Encyclopedia of Global Archaeology

2014 Edition
| Editors: Claire Smith

Europe: Early Homo Fossil Records

  • Bienvenido Martínez-Navarro
  • María-Patrocinio Espigares
  • Ignasi Pastó
  • Sergio Ros-Montoya
  • Paul Palmqvist
Reference work entry
DOI: https://doi.org/10.1007/978-1-4419-0465-2_646


Research during the last decades on the first human dispersal out of Africa, into Eurasia, has changed the ideas on the chronology of this event, providing also new data on the ecological scenery that allowed humans to colonize new territories with different environments and climates from those in subtropical Africa, sometimes subject to inhospitable marked seasonality.

The origin of the genus Homo is directly related to a radical change in dietary behavior from its mostly vegetarian ancestors, the australopithecines, to more systematic carnivorous activities. This change in diet runs in parallel to an increase in encephalization, which resulted in greater cognitive abilities, and a decrease in gut size (Aiello & Wheeler 1995), thus allowing the emergence of a more intelligent and ubiquitous hominin. Meat is a food resource available everywhere inhabited by large mammals living and dying, which means that the genus Homowas not constrained to only exploiting soft...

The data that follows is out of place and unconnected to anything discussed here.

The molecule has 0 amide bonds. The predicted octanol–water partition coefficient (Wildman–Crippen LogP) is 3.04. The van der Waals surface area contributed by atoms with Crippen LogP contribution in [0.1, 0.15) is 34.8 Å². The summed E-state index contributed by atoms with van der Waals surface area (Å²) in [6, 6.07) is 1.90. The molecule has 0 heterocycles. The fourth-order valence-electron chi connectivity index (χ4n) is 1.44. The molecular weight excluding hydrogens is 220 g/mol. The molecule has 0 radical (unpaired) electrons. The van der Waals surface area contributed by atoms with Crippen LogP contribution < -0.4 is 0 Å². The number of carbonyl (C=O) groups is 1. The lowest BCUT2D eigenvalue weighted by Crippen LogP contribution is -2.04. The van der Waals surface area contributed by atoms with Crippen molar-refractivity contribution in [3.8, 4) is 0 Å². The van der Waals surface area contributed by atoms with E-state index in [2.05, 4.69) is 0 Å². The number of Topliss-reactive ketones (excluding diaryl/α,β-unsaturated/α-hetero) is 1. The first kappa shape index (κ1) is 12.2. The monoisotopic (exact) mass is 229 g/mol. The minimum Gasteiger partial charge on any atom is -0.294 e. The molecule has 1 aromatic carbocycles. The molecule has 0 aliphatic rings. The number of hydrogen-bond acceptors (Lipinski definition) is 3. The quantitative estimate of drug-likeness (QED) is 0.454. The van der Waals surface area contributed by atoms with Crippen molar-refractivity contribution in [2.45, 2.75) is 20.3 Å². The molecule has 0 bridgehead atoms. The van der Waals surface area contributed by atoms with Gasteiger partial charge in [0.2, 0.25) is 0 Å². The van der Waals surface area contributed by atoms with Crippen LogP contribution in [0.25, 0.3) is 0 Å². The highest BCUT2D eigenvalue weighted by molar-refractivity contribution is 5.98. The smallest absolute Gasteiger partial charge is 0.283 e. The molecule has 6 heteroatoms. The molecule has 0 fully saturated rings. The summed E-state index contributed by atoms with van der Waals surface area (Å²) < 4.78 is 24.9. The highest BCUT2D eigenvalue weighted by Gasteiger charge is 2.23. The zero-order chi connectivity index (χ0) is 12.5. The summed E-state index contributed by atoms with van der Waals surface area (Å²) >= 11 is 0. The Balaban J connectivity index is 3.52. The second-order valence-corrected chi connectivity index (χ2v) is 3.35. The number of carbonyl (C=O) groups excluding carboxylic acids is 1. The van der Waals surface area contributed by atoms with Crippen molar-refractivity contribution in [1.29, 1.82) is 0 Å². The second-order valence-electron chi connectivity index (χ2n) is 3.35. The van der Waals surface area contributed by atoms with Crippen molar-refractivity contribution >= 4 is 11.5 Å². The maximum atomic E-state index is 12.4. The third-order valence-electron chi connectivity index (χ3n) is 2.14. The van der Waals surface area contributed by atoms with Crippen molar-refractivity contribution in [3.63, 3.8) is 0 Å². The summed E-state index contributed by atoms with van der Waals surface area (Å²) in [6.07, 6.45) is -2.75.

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© Springer Science+Business Media New York 2014

Authors and Affiliations

  • Bienvenido Martínez-Navarro
    • 1
    • 2
  • María-Patrocinio Espigares
    • 3
    • 4
  • Ignasi Pastó
    • 2
  • Sergio Ros-Montoya
    • 3
  • Paul Palmqvist
    • 4
  1. 1.ICREABarcelonaSpain
  2. 2.Institut Català de Paleoecologia Humana i Evolució Social – IPHES, Àrea de PrehistòriaUniversitat Rovira i VirgiliTarragonaSpain
  3. 3.Museo de Prehistoria y PaleontologíaOrce, GranadaSpain
  4. 4.Departamento de Ecología y GeologíaUniversidad de MálagaMálagaSpain